Anti-Masonic party

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Related to Anti-Masonic party: Rotation in office, Know nothing party

Anti-Masonic party,

American political organization that rose after the disappearance in W New York state in 1826 of William Morgan. A former Mason, Morgan had written a book purporting to reveal Masonic secrets. The Masons were said, without proof, to have murdered him, and in reaction local organizations arose to refuse support to Masons for public office. In New York state Thurlow WeedWeed, Thurlow
, 1797–1882, American journalist and political leader, b. Cairo, N.Y. After working on various newspapers in W New York, Weed joined the Rochester Telegraph and was influential as a supporter of John Quincy Adams.
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 and William H. SewardSeward, William Henry,
1801–72, American statesman, b. Florida, Orange co., N.Y. Early Career

A graduate (1820) of Union College, he was admitted to the bar in 1822 and established himself as a lawyer in Auburn, N.Y., which he made his lifelong home.
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 attempted unsuccessfully to use the movement, which appealed strongly to the poorer classes, to overthrow Martin Van BurenVan Buren, Martin,
1782–1862, 8th President of the United States (1837–41), b. Kinderhook, Columbia co., N.Y. Early Career

He was reared on his father's farm, was educated at local schools, and after reading law was admitted (1803) to the bar.
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 and the Albany RegencyAlbany Regency,
name given, after 1820, to the leaders of the first political machine, which was developed in New York state by Martin Van Buren. The name derived from the charge that Van Buren's principal supporters, residing in Albany, managed the machine for him while he
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. Anti-Masonry spread from New York to neighboring states and influenced many local and state elections. At Baltimore, in 1831, the Anti-Masons held the first national nominating convention of any party and issued the first written party platform—innovations followed by the older parties. The vote for their presidential candidate, William WirtWirt, William
, 1772–1834, U.S. Attorney General and author, b. Bladensburg, Md. He had little formal schooling but was admitted to the Virginia bar in 1792. His first book was an anonymous collection of sketches called The Letters of a British Spy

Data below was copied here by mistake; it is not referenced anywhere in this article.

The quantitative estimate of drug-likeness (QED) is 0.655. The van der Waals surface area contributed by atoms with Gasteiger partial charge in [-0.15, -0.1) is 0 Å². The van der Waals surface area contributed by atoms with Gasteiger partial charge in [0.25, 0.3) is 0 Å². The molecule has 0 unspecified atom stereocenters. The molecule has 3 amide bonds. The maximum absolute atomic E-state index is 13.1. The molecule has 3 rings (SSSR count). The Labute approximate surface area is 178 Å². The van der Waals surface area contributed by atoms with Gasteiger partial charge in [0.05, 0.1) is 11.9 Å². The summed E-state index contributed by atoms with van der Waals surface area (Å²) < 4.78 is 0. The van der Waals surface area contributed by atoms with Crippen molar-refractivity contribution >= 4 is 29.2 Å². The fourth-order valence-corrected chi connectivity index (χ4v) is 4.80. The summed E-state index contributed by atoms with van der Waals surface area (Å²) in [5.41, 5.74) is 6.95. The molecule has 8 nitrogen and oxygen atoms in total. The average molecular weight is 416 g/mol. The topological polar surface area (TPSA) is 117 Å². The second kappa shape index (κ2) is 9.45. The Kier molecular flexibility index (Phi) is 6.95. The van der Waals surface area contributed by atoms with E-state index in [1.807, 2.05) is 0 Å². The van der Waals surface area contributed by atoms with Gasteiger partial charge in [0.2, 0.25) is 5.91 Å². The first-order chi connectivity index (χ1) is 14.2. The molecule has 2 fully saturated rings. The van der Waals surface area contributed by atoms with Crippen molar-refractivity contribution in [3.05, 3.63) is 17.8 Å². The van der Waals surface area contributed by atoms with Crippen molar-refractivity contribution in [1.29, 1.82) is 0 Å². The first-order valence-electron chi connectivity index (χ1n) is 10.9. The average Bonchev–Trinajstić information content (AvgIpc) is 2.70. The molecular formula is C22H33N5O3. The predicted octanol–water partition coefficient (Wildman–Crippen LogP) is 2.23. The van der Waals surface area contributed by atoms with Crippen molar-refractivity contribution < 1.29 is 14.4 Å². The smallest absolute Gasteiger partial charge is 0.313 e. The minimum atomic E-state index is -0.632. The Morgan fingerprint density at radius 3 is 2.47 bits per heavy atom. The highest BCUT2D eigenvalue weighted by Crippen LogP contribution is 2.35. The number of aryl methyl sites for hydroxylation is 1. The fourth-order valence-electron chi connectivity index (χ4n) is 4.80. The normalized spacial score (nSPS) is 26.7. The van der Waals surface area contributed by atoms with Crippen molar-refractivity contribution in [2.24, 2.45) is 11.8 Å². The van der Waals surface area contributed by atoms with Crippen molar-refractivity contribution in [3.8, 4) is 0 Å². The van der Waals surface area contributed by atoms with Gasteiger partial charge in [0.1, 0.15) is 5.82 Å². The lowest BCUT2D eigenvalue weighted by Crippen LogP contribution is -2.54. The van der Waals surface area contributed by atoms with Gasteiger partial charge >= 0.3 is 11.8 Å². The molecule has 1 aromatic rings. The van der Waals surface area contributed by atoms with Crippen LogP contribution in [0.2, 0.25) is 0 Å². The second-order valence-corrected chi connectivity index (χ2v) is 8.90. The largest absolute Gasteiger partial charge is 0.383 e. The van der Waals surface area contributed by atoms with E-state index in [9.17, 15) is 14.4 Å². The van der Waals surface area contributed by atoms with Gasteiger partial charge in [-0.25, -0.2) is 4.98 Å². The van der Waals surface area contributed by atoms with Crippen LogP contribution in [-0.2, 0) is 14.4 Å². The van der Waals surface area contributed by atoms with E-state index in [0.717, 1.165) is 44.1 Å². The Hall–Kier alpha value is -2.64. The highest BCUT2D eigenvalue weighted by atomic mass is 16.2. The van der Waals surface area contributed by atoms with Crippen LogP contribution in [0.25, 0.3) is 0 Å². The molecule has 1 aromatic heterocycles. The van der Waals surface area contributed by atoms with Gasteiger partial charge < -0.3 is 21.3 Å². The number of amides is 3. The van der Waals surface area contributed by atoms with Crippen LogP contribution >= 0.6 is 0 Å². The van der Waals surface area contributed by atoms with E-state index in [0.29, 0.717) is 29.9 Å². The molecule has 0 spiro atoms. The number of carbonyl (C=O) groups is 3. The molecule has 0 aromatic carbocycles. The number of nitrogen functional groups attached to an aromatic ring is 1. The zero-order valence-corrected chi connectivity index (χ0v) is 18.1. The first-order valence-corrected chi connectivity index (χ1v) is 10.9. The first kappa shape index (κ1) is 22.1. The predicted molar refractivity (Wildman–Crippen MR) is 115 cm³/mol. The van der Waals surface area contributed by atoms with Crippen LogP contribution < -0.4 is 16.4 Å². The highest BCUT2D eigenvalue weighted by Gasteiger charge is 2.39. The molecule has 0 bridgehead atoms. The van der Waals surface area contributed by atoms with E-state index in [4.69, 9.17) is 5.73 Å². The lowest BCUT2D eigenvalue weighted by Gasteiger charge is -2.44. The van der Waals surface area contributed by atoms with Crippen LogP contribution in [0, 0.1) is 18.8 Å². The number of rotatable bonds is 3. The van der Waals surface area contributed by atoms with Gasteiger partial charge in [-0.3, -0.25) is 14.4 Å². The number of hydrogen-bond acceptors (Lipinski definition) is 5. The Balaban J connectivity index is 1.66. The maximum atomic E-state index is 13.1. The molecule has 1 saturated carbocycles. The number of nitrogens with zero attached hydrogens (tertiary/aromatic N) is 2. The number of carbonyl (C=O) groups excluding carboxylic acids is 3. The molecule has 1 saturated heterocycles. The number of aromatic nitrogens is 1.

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, mostly hurt Henry Clay. Usually the Anti-Masons in national politics acted with the National Republican partyNational Republican party,
in U.S. history, a short-lived political party opposed to Andrew Jackson. In the election of 1828, which Jackson won overwhelmingly, some of the supporters of his opponent, President John Quincy Adams, called themselves National Republicans.
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 in opposition to Jacksonian democracy, and in 1834 they helped to form the Whig partyWhig party,
one of the two major political parties of the United States in the second quarter of the 19th cent. Origins

As a party it did not exist before 1834, but its nucleus was formed in 1824 when the adherents of John Quincy Adams and Henry Clay joined forces
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See W. B. Hesseltine, The Rise and Fall of Third Parties (1948); L. Ratner, Antimasonry (1969).

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References in periodicals archive ?
Carnes estimates that owing to anti-Masonic sentiment and the Anti-Masonic Party, national membership in the order "declined from 100,000 in the mid-1820s to 40,000 a decade later" (25).
The post-Revolutionary Federalist press massaged Jefferson's private Deism into a menacing infidelism; the Anti-Masonic Party denounced Andrew Jackson's fraternal ties; John Birch Society founder Robert Welch called Eisenhower a possible "conscious, dedicated agent of Communist Conspiracy." Today, the chase to stamp out villainy spins with the velocity of 24/7 news cycles.
The Anti-Masonic Party, the first major third party in the history of U.S.
The Anti-Masonic Party convened in Baltimore, Md., and nominated for president William Wirt, attorney general in the cabinets of James Monroe and John Quincy Adams.
In 1836 the party absorbed the remnants of the Anti-Masonic Party. Although in general it represented the conservative political view, the party lacked leadership and disappeared after it failed dismally in the 1852 presidential election.